The Patea Maori Club began as an initiative by a local Methodist church to encourage young people. Methodist Minister, Reverend Napi Waka poured his energy into the Club. As Jim Ngarewa said in a 2006 Touchstone interview, “Both the marae and the performance are important elements of Maori Methodism in Patea.” It is reminder of the influence that a local church, when it seeks to support art, culture and young people.

In producing Poi E, director Tearepa Kahi cleverly uses two techniques to ensure momentum. First, a set of scenes as Taika Waititi remembers and Stan Walker learns. Spliced throughout the movie, these scenes provide a narrative thread. Second, the clever way in which repeatedly the musical score runs on, despite the visuals changing. The result is an underlying musical continuity, consistent with the movie’s focus on song.

A few weeks before watching Poi E – the movie – I read the story of Flying Nun Records (In Love With These Times: My Life With Flying Nun Records, 2016). Author Roger Shepherd offers a David-and-Goliath-like tale, of local music struggling to be heard amid offshore imports. In 1984 – the year of Poi E’s release – this local record company achieved sales of $90,000, through promoting Pakeha bands like The Chills, The Clean and Shayne Carter.

In contrast Poi E – the movie – tells the story of Dalvanius borrowing money from local business to fund Poi E – the song. This is the waiata haka of Poi E: the reminder that local in New Zealand is much more than white boy bands and a Dunedin sound.

Today the Patea freezing works remain closed. Yet each week in a local church (now a cooperating parish), the Patea Maori Club still gather. May Pakeha accept the waiata haka of which their song speaks.

Rev Dr Steve Taylor is Principal of Knox Centre for Ministry and Leadership, Dunedin. He is the author of Built for change (Mediacom: 2016) and The Out of Bounds Church? (Zondervan: 2005) and writes widely in areas of theology and popular culture, including regularly at www.emergentkiwi.org.nz.

Posted by steve at 02:14 PM

Tuesday, August 02, 2016

Let us sing (in harmonies) a new song in this strange land

Last week, I was asked to deliver a keynote address at the Pacific Island Synod, a gathering of Samoan, Niuean, Tokelau/Tuvalu and Cook Island communities from around Aotearoa New Zealand. I was asked to address the question: How can we sing the Lord’s song in a strange land? As soon as I received the invitation, I asked a KCML colleague, Malcolm Gordon, if he might have a song to sing. A few days before, I gave him the script for my talk and he responded with a yes.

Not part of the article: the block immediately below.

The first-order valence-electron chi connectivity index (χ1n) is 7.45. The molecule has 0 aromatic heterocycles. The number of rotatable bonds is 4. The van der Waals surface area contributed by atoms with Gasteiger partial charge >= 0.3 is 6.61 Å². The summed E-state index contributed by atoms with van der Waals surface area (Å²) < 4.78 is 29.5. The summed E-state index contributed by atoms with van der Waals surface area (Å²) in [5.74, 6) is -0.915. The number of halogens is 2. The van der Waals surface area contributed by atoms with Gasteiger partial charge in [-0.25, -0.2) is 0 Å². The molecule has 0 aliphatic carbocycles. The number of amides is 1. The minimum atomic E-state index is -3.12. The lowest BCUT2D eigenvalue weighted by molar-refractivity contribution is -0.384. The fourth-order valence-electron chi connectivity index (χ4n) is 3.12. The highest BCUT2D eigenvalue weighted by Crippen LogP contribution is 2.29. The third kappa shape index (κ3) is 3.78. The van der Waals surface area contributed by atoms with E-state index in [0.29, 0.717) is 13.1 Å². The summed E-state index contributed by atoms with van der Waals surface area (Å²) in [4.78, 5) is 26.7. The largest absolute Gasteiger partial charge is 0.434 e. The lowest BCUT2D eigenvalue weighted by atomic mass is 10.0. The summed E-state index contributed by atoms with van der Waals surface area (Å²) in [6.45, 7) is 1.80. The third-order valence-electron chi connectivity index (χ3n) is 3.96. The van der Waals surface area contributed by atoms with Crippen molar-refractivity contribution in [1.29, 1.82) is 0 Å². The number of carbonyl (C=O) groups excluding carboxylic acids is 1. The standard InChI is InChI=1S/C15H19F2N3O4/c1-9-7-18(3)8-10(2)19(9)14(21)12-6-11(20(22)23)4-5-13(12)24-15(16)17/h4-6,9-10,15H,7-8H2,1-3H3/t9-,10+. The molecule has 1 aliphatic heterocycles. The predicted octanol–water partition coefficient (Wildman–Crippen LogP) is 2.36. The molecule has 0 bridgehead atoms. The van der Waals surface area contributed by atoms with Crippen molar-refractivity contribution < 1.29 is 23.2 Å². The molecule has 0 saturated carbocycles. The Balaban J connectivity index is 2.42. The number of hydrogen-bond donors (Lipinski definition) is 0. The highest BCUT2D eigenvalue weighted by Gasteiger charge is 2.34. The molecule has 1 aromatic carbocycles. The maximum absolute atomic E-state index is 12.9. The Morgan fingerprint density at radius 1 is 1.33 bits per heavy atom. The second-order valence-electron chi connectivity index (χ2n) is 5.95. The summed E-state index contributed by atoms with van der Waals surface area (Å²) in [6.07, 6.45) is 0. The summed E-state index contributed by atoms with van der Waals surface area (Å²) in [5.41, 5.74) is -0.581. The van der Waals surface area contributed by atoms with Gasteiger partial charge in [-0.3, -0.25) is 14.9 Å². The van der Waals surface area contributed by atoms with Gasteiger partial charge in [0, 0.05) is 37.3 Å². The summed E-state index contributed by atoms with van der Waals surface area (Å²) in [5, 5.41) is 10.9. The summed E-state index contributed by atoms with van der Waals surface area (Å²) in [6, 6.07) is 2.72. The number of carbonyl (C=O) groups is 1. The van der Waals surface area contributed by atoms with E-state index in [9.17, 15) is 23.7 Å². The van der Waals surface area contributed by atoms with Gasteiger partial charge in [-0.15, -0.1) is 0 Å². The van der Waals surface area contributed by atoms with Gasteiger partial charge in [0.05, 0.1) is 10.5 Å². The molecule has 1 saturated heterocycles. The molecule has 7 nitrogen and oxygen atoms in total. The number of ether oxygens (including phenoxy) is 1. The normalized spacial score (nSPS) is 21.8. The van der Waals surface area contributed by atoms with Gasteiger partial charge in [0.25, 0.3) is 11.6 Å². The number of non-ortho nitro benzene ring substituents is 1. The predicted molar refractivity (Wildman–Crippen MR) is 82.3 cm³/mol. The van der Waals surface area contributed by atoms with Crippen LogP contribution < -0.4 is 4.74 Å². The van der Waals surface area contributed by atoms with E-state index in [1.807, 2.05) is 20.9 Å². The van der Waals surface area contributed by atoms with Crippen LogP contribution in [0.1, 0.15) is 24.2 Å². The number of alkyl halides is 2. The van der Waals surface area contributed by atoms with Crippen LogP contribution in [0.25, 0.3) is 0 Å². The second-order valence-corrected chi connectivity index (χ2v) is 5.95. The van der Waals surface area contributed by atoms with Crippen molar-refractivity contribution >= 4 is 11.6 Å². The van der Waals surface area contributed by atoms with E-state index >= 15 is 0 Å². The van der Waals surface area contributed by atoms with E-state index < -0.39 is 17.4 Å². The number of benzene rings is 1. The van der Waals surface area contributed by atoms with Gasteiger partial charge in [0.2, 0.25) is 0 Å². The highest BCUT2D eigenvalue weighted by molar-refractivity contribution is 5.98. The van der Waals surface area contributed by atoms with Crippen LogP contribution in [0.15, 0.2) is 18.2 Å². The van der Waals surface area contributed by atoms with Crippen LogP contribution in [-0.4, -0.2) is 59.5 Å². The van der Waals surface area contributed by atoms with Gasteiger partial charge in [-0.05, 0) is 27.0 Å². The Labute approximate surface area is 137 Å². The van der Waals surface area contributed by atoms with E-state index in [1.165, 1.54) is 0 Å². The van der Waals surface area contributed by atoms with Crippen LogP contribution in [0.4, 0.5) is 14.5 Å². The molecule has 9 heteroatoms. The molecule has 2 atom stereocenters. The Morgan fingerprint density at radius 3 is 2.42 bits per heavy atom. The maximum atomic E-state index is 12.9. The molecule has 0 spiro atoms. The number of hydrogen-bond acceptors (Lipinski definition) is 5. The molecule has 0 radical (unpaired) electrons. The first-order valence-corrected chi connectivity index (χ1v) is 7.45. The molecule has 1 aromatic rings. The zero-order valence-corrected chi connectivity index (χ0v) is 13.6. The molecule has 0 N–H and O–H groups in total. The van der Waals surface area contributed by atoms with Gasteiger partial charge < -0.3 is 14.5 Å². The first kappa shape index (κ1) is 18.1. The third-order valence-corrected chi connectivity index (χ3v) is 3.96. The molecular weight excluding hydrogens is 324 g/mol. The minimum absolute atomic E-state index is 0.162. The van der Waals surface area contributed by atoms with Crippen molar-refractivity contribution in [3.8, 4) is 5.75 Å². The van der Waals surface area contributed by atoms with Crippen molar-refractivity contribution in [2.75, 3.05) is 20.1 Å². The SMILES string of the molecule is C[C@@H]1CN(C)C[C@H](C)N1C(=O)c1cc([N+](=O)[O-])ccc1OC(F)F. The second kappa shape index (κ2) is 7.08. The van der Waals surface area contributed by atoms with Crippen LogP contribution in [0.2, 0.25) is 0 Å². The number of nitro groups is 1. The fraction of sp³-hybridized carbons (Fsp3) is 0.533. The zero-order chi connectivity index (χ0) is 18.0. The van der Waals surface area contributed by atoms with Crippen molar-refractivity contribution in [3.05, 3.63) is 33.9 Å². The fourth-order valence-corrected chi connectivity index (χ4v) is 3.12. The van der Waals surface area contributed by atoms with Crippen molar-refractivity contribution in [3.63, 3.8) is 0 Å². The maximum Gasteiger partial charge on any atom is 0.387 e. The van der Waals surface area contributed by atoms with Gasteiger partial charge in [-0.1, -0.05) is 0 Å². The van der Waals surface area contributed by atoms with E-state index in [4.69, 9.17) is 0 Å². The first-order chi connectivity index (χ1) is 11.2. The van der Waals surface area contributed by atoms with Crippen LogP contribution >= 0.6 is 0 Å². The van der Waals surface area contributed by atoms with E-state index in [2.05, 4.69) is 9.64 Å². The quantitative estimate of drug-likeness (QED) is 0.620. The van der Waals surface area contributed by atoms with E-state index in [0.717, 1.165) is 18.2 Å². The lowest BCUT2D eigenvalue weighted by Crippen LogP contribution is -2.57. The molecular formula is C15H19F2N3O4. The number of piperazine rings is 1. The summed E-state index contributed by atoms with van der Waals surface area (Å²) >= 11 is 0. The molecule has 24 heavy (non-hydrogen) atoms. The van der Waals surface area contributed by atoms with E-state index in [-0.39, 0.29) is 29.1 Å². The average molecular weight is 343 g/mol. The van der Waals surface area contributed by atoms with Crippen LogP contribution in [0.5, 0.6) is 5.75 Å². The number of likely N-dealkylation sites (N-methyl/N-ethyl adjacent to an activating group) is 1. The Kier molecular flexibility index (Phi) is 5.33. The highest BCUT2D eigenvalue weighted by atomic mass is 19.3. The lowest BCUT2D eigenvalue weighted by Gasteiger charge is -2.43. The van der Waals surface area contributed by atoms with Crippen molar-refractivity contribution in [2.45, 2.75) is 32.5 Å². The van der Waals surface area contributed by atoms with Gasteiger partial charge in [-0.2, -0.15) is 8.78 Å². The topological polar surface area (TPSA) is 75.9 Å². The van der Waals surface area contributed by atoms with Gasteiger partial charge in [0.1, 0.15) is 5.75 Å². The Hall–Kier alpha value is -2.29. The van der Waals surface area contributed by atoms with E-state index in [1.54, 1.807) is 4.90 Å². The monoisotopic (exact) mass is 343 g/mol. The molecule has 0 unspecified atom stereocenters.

The Pacific Island Synod ended with a feast on the Saturday evening. This included a number of speeches, in which gifts were offered. With Malcolm present, I stood and announced that we as KCML had a gift, that of a song, written specifically – new – for this occasion. I noted the theme – How can we sing the Lord’s song in a strange land? – as a question not only for Pacific Island communities, but also for Malcolm and I as Palangi. Together, as diverse nations, we share a common quest, a shared mission, that of seeking God’s help in singing a new song.

lordssong

Malcolm passed copies of the music around. He noted he had a melody, but that the song needed harmonies. There was an instant murmur among those gathered, with so many fine voices and such a rich tradition of song among Pacific peoples. As Malcolm began a cappella, those gathered began to improvise harmonies. Together in our diversity we produced a new song.

As the Synod Clerk wrote to me later “It was a great moment when the place just broke into song. Thanks Steve and Malcolm for such a great finish to the day. We definitely sung a new song in this strange world.”

Posted by steve at 06:54 AM

Saturday, June 04, 2016

Mission possible: becoming intercultural by becoming children

I spoke this week at Mission Possible, an event organised by Asian Ministry of the PCANZ. Held at Henderson Korean Presbyterian Church, it was a privilege to be part of an event at which their were more non-Western speakers than Western. In response to the theme of Mission Possible, I offered 2 stories, one picture, one proverb and one application to KCML (Knox Centre for Ministry and Leadership).

First, let me begin with a story of mission impossible. In 1987, I went to Hong Kong. For 1 month I served with YWAM (Youth with a mission), then for another month I worked with drug addicts. I lived on the outskirts of Hong Kong, with ten Cantonese men recovering drug addicts and an American. We worshipped, worked and studied together.

One day the American left for a day off. I was left, the only English speaker, with a group of 10 Cantonese speaking men. About midday, I heard yelling and stepping outside, realised the yelling – all in Cantonese – was directed at me. I spoke very little Cantonese. The person yelling at me spoke no English. I had no idea what he’s saying. I just stood there. Seeking any clues as to what was going on. Wondering when it would stop.